Dr. Daniel Pipes, a well-known and controversial authority on the Middle East, spoke Tuesday night to a crowd of 150 in the McDowell Formal Lounge.
The event, sponsored by the Kennedy Political Union, came under criticism by several interest groups on and around campus.
Members of KPU had heard rumors of planned protests that were to take place during Pipes's lecture. E-mails circulated attempting to organize the protest stated that, "we will not be outside with signs, we have a plan for something more dramatic and impactful."
Although this was not the first time a protest was planned for an event such as this, careful precautions were taken to ensure the safety of both Pipes and those in attendance. Five Public Safety officers and additional front desk staff were on hand at the event in McDowell.
KPU Director Eric Morley spoke about the debate involved in inviting someone as controversial as Pipes to speak on campus.
"Personally I am glad we are bringing in someone controversial because that element is needed in a University to spark debate," Morley said.
The possibility of violence occurring was a definite concern, however, and many regarded the inability to have an open forum with such a controversial speaker as unfortunate.
Even before Pipes entered the room, there was an element of hostility between those aligned with Pipes' views and those in disagreement.
"There was a serious feeling of tenseness being in the crowd," said freshman Bridget Burke.
As Pipes took the podium at approximately 8:15 p.m., almost a third of the crowd of 150 took out black pieces of cloth and, in unison, wrapped the cloth around their mouths as a sort of "gag." This was apparently meant as a form of symbolic and silent protest of Pipes's ideas.
Ten minutes into the lecture, and again in unison, the protesters stood up, turned and knelt in their chairs to face the crowd behind them.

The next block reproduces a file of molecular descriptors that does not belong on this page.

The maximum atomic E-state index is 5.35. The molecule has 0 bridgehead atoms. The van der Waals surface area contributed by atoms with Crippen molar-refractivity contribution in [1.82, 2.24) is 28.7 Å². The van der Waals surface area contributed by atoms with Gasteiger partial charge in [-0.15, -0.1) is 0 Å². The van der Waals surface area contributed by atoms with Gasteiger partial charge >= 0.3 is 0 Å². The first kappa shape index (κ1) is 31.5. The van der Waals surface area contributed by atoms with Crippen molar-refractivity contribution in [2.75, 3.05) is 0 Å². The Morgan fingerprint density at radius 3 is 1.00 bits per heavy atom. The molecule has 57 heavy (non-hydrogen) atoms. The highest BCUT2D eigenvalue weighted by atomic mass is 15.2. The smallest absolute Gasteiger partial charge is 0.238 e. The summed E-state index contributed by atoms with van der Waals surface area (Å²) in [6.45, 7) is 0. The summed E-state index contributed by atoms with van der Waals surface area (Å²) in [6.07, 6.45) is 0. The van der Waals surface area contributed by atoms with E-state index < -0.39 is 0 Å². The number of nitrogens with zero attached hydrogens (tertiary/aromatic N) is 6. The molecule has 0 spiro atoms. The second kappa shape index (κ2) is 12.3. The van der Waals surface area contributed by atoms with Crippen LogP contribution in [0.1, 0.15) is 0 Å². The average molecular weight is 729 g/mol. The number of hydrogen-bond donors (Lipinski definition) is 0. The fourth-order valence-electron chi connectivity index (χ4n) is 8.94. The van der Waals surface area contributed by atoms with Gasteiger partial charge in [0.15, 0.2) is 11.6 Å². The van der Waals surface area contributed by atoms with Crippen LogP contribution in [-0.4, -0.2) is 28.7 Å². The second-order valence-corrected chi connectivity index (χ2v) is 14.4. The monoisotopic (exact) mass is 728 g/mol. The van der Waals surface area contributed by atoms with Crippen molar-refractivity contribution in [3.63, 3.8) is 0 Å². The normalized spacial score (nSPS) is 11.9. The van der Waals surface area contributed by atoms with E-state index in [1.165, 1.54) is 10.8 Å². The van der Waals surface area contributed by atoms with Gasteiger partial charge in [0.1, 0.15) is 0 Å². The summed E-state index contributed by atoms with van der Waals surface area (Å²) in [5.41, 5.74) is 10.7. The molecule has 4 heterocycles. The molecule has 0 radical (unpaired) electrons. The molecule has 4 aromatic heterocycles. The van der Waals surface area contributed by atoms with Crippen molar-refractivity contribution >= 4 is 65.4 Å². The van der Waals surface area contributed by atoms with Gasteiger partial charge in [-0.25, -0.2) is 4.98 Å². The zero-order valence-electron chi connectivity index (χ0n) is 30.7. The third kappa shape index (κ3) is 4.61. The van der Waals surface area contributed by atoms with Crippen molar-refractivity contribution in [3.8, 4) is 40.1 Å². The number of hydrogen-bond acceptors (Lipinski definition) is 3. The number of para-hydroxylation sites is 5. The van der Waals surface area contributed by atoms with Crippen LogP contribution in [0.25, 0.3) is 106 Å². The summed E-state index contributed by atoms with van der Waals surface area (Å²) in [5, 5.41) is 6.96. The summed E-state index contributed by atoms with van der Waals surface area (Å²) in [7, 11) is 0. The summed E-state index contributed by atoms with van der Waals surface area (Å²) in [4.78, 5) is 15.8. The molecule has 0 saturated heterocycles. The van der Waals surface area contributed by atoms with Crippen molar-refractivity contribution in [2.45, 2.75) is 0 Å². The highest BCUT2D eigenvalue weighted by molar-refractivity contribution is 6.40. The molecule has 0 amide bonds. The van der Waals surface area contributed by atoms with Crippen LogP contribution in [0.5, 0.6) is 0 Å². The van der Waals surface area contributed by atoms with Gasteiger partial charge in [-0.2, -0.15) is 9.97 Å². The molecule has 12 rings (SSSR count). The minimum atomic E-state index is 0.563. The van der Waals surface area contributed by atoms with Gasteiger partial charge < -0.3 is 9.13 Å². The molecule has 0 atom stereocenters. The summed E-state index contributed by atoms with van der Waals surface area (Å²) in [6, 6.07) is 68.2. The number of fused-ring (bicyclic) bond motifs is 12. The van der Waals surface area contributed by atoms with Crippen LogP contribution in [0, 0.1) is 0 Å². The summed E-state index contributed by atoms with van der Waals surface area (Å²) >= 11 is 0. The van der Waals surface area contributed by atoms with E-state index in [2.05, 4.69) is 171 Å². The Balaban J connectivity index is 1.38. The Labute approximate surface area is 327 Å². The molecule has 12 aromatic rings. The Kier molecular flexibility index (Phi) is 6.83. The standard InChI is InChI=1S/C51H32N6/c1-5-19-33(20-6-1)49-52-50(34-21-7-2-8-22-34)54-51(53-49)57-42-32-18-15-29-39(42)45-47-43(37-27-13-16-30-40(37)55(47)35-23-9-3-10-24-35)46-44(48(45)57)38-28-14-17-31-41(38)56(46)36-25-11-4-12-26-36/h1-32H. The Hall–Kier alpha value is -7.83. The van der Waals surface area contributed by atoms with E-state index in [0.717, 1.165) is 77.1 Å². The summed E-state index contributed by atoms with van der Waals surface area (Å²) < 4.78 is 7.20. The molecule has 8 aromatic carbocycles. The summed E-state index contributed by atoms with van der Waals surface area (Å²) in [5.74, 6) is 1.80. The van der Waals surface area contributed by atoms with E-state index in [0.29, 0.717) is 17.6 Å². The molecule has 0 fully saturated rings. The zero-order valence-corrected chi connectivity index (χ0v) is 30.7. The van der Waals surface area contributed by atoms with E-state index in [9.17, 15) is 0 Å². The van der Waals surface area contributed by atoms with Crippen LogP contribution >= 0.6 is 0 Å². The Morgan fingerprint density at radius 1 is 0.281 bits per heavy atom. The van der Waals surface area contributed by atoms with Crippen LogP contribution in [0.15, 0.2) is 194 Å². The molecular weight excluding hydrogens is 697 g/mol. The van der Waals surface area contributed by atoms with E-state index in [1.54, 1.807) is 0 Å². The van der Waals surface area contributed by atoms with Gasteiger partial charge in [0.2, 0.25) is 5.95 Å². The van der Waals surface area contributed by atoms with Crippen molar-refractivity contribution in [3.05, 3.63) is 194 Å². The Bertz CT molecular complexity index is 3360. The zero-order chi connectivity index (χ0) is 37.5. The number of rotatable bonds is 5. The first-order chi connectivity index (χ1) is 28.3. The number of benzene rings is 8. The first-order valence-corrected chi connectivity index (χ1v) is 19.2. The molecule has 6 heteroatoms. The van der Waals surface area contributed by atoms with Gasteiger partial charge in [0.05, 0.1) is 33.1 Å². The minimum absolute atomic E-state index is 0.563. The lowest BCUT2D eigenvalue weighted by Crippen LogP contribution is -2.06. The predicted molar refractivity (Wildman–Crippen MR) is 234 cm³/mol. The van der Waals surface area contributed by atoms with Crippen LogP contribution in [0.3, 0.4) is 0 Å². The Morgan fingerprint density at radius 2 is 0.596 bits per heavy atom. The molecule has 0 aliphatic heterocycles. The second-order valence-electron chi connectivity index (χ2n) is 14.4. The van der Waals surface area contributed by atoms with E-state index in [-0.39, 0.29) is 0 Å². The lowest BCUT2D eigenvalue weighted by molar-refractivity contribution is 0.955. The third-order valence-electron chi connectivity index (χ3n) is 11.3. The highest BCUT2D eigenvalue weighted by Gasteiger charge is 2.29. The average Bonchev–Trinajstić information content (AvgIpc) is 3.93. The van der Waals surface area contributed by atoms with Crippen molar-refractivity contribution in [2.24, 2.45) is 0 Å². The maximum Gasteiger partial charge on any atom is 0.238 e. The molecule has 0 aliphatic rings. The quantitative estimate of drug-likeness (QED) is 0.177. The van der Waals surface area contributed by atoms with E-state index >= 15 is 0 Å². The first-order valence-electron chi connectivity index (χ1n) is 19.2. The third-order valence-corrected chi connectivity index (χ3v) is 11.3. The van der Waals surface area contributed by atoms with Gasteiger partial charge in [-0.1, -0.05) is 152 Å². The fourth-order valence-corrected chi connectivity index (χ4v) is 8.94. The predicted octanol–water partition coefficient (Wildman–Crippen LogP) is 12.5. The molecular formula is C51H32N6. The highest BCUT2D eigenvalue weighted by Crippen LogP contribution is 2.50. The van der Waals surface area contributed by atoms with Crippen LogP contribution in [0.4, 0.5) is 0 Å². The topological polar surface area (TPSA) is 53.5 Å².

Ten minutes later, the protesters took out signs that denounced "Campus Watch," an initiative begun by Pipes that monitors and acts as a watchdog against Middle Eastern Studies in North America and attempts to improve them.
Critics of the organization believe that Campus Watch violates students' and teachers' free speech and by nature is a strike at the freedom of individuals.
Sophomore Rand Najjar, a Jordanian, took part in the demonstration.
"I don't have a problem with [Pipes] expressing his views, only with Campus Watch and how it violates peoples' rights through censorship," Najjar said. "It basically stigmatizes liberal views regarding the Middle East."
Pipes commented about Campus Watch, stating that he believed Campus Watch to "add a measure of balance and tolerance briefly and temporarily to places such as universities where biases frequently exist."
Pipes's lecture was anticipated by students and community members. As a major authority in Middle Eastern studies, Pipes' list of credentials includes an undergraduate degree and doctorate in history from Harvard. He has since taught courses at Harvard, the University of Chicago and the U.S. Naval War College.
In the past, Pipes has worked for the State and Defense Departments and currently serves as the director of the Middle East Forum, a think tank that works to further U.S. interests in the Middle East. He is hailed by MSNBC as a "Mideast policy luminary," and the Boston Globe wrote, "If Pipes' admonitions had been heeded, there might never have been a 9/11."
During his lecture, Pipes spoke about the importance of unbiased information when analyzing the Middle East and its people, in particular the confusion that can arise when dealing with what Pipes referred to as "militant Islam." Pipes also focused on the U.S. foreign policy when dealing with the Middle East.
Some complain that Pipes is somewhat stereotypical in how he views the Middle East, its people and Islam. Often taking a more conservative approach to the interpretation of terrorist attacks by militant Islamic groups, he has come under attack numerous times by several critics.
Pipes commented that this was "not the first time the 'gag' protest had been used at one of his lectures." He further commended AU and those in attendance for reacting with "a far more civilized response" than other universities at which he has spoken.
"Many of Pipes' critics often take one of his quotes entirely out of context and end up making him appear to have said something he didn't say," said Zachary Constantino, president of the Committee on the Present Danger, an AU club that looks at national security issues and cosponsored the event.